Recently, I explained why I consider oil and gas MLP Linn Energy (NASDAQ:LINE) and its non-MLP equivalent LinnCo (NASDAQ:LNCO) to be high-yield investments ideally suited for retirees. The cornerstone of that opinion is the long-term sustainability of Linn's 13.4% yield. However, as my Motley Fool colleague Matt DiLallo just reported, Linn Energy's most recent earnings report included some disturbing news that could potentially invalidate that thesis.
Great news not as good as it seems
At first glance, Linn Energy seems to have had a great quarter. Production was up 51%, and it reported distributable cash flow (DCF) of $329 million, 8.2% above its earlier guidance. Its distribution coverage ratio, the leading indicator of distribution sustainability and safety, was an impressive 1.37.
However, 91% of that excess DCF figure comes from a onetime benefit of closing its recent deals with ExxonMobil (NYSE:XOM), Devon Energy (NYSE:DVN), and Pioneer Natural Resources (NYSE:PXD). When one excludes these onetime benefits, the actual coverage ratio for the quarter was just 1.03 -- still good, but lower than management was shooting for. In addition, management offered guidance that is concerning regarding the safety and growth prospects of the payout going forward.
How worried should you be about the guidance?
For the fourth quarter, Linn is expecting production to grow by 64% to 71% compared to the same quarter last year. While that's impressive growth, the partnership also announced it expects to fall short of covering its payout by $94 million. About half of this, $45 million worth, is due to pending sales of its Cleveland, Granite Wash, and Wolfberry assets. However, even accounting for this onetime charge, Linn Energy is expecting its coverage ratio to come in at just .83 next quarter.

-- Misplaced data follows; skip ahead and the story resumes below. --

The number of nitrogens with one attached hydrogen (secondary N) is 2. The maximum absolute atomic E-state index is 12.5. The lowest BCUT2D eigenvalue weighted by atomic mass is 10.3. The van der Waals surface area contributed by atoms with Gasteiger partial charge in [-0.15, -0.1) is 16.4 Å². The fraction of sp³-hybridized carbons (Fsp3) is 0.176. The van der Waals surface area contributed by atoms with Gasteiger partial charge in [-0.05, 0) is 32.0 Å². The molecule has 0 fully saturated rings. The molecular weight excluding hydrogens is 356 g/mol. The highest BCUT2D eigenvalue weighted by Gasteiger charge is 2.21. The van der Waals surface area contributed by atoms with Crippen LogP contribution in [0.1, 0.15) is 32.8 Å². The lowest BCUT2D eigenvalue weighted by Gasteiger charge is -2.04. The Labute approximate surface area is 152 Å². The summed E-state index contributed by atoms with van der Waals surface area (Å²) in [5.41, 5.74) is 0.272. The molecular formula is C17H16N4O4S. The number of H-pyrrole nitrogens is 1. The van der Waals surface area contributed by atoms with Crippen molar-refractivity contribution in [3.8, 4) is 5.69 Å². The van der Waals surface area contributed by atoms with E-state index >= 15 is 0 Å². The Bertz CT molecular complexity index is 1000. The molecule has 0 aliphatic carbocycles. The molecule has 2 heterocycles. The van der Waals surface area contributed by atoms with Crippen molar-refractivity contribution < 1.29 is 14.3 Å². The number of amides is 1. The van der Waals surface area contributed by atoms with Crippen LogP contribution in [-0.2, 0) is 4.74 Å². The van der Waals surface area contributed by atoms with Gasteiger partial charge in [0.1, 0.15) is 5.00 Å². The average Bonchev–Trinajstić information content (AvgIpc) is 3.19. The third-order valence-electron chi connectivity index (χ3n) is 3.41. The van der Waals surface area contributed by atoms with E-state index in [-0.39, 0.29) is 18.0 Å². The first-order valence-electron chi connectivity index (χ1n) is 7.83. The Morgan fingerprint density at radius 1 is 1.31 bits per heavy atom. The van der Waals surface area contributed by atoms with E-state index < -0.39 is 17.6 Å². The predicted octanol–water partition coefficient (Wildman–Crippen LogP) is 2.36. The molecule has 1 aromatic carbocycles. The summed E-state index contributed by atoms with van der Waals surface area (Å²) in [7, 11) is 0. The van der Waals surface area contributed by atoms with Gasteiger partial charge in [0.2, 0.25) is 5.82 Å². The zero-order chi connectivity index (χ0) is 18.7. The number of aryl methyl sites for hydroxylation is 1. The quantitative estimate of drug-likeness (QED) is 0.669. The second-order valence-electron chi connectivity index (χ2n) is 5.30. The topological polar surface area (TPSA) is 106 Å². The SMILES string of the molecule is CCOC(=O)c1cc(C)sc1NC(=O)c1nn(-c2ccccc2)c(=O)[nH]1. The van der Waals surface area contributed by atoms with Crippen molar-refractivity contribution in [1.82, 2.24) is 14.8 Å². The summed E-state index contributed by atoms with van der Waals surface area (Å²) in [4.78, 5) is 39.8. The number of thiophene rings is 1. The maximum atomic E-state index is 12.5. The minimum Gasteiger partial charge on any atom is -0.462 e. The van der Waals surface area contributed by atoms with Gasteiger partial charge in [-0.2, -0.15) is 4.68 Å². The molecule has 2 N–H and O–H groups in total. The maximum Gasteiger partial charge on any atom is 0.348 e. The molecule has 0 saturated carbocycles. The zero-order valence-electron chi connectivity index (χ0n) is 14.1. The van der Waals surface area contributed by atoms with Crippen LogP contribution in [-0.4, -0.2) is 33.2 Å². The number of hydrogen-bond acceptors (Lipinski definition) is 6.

For the second half of 2014, Linn Energy is now guiding for distribution coverage of .99, which represents a $6 million DCF shortfall. Previously, it had called for a $63 million surplus.
Are falling energy prices threatening the distribution?
In the second quarter conference call, management explained that the bevy of deals and acquisitions Linn Energy was making was designed to secure the long-term sustainability of the distribution by cutting capital expenditures by $550 million to $650 million per year since its Berry Petroleum acquisition. This would provide an excess of $103 million in DCF, and a coverage ratio of 1.1.
Yet, the recent guidance signifies a $69 million swing in expected DCF for the second half of 2014, and pretty much puts an end to any hopes of short-term distribution growth. What accounts for this unexpected cash flow decline?
With energy prices plummeting recently, you might think that this explains Linn Energy's disappointing guidance. However, Linn Energy has hedged nearly 100% of its gas production through 2017, and 100% of its oil production for this year at favorable prices.
In fact, as this slide shows, nearly all of Linn Energy's cash flows are secured via hedging through the end of 2016. Therefore, this should ensure that Linn Energy's cash flows are predictable through 2016 no matter what happens to energy prices.